Each year the world sailing scene assembles in Miami to race in one of the best off season locations in the world. Over the past 2 Olympic cycles the Miami Olympic Classes regatta has come into it’s own, with excellent particiapation from around the globe. This has been especially true for the 49er class, which has seen many European teams spend extended periods in North America over their winter. With the 2016 Olympics in South America, it is still up in the air as to what role Miami will play in this quad, but it is likely to be seen as a complement to South American events and see it’s role expanded once again.
The 49er fleet is in for a special year in 2013 with the 49erFX joining the Olympic scene. The class decided to place the North American Championships in Miami back to back with the Miami world cup to bolster both events. The class is also using both events to test format options using Theatre Style racing to conclude both events. So far, all Theatre Style Racing has been using low point scoring, and that is still the leading contender. There are other scoring options that are being considered, and the class is using the 2013 regattas as a chance to test all of the options available.
First off is the 2013 North American’s, Jan 18-20, and fleets of 20 and 10 boats are expected for the 49er and 49erFX respectively. A shortage of charter boats has held back the numbers somewhat this year as many national teams balked at shipping full containers in this year after the games.
Another focus for the class is how to film the pre-start. Our coverage to date, and even the America’s Cup coverage, has been able to show the excitement of racing, but has not captured the intensity of the start. One focus area for the media team at this event will be the pre-start manouvering, so lets see what can be done.
The North American’s will be using the ‘First to 10’ format option which is one of the 4 leading options for concluding regattas as determined by the format committee of the 49er class. The basics of the format are as follows. The top 8 teams go into the finals. The first place team enters carrying 5 points already, 2nd carries 4 points, etc. and 5th carries 1 point. 6-8 start with 0 points.
In each Theatre Style race, the winner gets four points, second place gets three points, 3rd place gets two points, and 4th gets one point. The first team to score 10 points or more, wins the event. The event continues until second and third overall can secure 10 points also, creating a podium all having achieved 10 points. In a field of 8 boats it is likely that the winner will be crowned after 2-4 races, and the silver and bronze medals decided between 3-6 races. At roughly 8 minutes per race, it should make for a nice event.
The positives of this format are that the winner of the event will have sailed well in the final race, top 4 by definition. There are also numerous and complex battles that can take place during the racing as teams must manage their scores and also try to influence other teams performances along the way.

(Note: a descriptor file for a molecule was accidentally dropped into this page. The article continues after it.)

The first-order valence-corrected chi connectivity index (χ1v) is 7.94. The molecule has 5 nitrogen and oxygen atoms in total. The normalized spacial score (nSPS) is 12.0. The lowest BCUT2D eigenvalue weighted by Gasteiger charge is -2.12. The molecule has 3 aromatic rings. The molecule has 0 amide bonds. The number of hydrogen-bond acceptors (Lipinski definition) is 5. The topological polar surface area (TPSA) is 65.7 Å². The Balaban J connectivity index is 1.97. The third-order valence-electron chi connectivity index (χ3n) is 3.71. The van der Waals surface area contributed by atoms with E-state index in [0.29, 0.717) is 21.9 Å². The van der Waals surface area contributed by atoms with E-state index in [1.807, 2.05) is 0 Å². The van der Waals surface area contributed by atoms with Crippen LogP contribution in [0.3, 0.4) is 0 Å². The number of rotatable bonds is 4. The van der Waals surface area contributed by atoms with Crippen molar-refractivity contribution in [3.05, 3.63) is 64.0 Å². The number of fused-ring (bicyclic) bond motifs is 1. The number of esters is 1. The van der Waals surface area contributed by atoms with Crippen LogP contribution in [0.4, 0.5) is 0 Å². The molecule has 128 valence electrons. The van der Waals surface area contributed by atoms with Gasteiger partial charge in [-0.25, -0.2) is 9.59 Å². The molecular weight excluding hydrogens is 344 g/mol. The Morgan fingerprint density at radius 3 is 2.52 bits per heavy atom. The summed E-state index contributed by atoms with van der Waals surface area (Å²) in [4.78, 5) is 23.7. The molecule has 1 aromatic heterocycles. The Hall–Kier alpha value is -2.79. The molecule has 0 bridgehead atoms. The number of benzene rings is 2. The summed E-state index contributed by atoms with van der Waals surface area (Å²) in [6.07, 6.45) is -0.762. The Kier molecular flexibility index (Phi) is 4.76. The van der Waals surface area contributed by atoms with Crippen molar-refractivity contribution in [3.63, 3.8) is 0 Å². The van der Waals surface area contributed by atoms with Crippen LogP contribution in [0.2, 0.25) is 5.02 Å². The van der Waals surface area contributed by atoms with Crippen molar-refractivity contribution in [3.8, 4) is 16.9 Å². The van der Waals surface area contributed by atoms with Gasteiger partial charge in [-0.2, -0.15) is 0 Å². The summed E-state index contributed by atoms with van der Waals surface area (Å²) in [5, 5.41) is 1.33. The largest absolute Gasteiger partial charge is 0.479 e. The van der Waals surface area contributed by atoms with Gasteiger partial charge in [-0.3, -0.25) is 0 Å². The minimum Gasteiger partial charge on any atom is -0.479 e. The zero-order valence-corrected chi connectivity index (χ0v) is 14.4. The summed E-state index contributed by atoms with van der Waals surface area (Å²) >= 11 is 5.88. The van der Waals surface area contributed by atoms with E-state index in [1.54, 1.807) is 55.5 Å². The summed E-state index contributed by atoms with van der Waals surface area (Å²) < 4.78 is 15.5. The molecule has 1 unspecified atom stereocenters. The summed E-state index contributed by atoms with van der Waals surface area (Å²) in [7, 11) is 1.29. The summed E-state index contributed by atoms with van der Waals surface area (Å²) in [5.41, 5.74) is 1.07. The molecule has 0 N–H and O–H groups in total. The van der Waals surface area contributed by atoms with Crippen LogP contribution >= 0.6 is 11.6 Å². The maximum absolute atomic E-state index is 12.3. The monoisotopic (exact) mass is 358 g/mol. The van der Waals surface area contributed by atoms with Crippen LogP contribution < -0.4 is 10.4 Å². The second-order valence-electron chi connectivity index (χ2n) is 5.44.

The negatives are that the focus become more on winning races than sailing consistently. Also, it’s considered by some too complicated to ask sailors and fans to focus on the battles within the races as well as the races themselves.
We’ll see, and hopefully so will all of you. While we will not have a professional camera crew to film the event like we did at the 2012 Seiko European Championships, we will have 2 film boats and go pros on as many boats as possible. We’ll stitch it all together so that sailing fans can decide for themselves on the quality of the format and Theatre Style in general.
The Miami World Cup, or MOCR, will also finish using Theatre Style racing for the 49er and 49erFX also. For MOCR, the ‘Big Sixy’ format will be trialled. This is a very simple format to explain.
The top 6 teams get to go to the finals. The team leading the event carries with them 1 race win. The first team of the six to win 2 races, wins the regatta. The remaining places are determined by a low point scoring system of the finals.
The main benefits of this system are the simplicity. It’s easy to explain, and even easier to understand for the viewing public. Also, the winner of the event is the team that wins the last race of the event. Sailing is one of the most wide open sports in terms of who can win medals. While there are some within the large sailing federations who want to continually reduce the chance factor of who wins, competitive balance is a great achivement for sailing.
The main drawbacks of the system is that it all comes down to a single day, and winning races is put at a huge premium. Although teams do need to work hard during the regatta leading up to the final, places 2-5 enter the final tied essentially, with the leader carrying in a crucial win. Unfortunately for spectators, watching a teams sailing with the lead is not always the most exciting aspect of fleet racing, which is why this is listed as a drawback.
Again, we will not have a professional film crew to document the racing, but we will do our best to bring you the action as we can.